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Ramsay (1967) developed a method of determining two-dimensional geological strain by measuring center-to-center separation of objects. The aim was to measure bulk strain in rocks with rigid objects in a deformable matrix, or with objects that had undergone pressure solution, for example. The underlying assumption is that, in the undeformed rock, object centers are roughly the same distance apart in all directions. After deformation, distances are relatively extended in the direction of the strain ellipse long axis and shortened in the direction of the short axis. Ramsay suggested measuring the distances from each particle center to the centers of its nearest neighbors and plotting these data on a length versus direction graph. This method may, however, underestimate the total strain. Nearest neighbors in the undeformed rock do not always remain so after significant deformation. Some center-to-center distances become so elongated that the particles are no longer neighbors and centers that were quite far apart come close together and become new nearest neighbors. Omission of the most stretched center-to-center joins and inclusion of shortened ones makes the plot of final nearest neighbor separation versus direction look more or less the same regardless of strain intensity. Ramsay's method works well for distributions of mud crack centers and colonial corals, where the identities of nearest neighbors are easy to determine from shared boundaries, but spurious results may be obtained for other particle distributions such as conglomerate pebbles that can shuffle past one another. Measurement of center-to-center joins that do not pass through other objects (instead of nearest neighbor joins) works in limited circumstances where particle outlines are clearly visible and particles deform homogeneously with their matrix. However, these conditions are restrictive; a better solution was discovered by Fry (1979).

For successful Fry analysis, particle distributions must be anticlustered - i.e. centers must, on the whole, maintain a uniform minimum distance from one another. The center-to-center distances between every pair of particles are measured and plotted on a polar diagram. Because all center-to-center distances are plotted, there is no over-sampling of short joins or under sampling of long ones. The manual plotting technique involves placing a tracing overlay with a coordinate origin and pair of reference axes on top of a photograph or sketch of the specimen that also has a reference grid marked on it (see, for example, Simpson 1988). The origin is aligned with a particle center and the centers of all other particles are marked on the tracing paper. Then the origin is moved onto a second particle center and the procedure is repeated. Care must be taken to translate the tracing overlay without rotating the reference axes.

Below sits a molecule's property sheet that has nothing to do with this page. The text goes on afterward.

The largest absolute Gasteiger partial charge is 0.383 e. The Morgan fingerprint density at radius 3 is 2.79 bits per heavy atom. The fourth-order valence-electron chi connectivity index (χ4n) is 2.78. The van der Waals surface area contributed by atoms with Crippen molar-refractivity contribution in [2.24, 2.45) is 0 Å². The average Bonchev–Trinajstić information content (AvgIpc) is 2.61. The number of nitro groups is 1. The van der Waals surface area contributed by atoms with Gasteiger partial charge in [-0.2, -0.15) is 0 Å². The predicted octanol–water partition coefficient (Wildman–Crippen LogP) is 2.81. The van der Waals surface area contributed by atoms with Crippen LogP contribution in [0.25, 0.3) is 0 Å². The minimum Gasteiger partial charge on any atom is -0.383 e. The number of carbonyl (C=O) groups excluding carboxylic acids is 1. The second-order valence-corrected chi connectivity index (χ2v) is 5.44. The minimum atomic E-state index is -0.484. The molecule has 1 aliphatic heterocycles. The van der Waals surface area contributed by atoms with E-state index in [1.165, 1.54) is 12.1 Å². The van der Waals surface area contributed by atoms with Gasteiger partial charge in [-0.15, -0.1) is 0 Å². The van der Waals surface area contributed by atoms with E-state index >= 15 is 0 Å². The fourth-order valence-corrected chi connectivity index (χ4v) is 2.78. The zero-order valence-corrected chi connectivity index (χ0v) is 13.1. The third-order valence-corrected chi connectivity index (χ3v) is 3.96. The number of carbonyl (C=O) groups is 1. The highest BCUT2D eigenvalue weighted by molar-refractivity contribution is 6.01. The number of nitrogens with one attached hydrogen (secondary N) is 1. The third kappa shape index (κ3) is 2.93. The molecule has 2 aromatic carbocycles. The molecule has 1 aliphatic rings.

The application called "Fry Analysis" solves the problems of speed and accuracy associated with the manual plotting of Fry diagrams. Data is entered by opening a preexisting data file or by digitizing points with a mouse-click using a template - a scanned image of the rock specimen or outcrop surface. The program constructs the plot of all center-to-center distances in a matter of seconds. For tutorial purposes, the computer may be instructed to plot points more slowly, following the same procedure that humans would use with pencil and paper. Here, the gray shaded area represents the sheet of paper containing the raw data on the left, the point enclosed in a box is currently at the center of the Fry plot and the pencil is marking each point onto the Fry diagram.

A Fry plot for an undeformed, anticlustered distribution of particles gives a mass of points with a circular area in the center of the plot in which there are no points. The radius of the central hole is controlled by the minimum distance between centers. There may also be a dense ring of points concentric with and just outside the central hole, reflecting the modal center-to-center separation. For a deformed anticlustered distribution, the Fry plot gives a similar mass of points, but the hole in the center of the plot and the band of high density surrounding it are elliptical.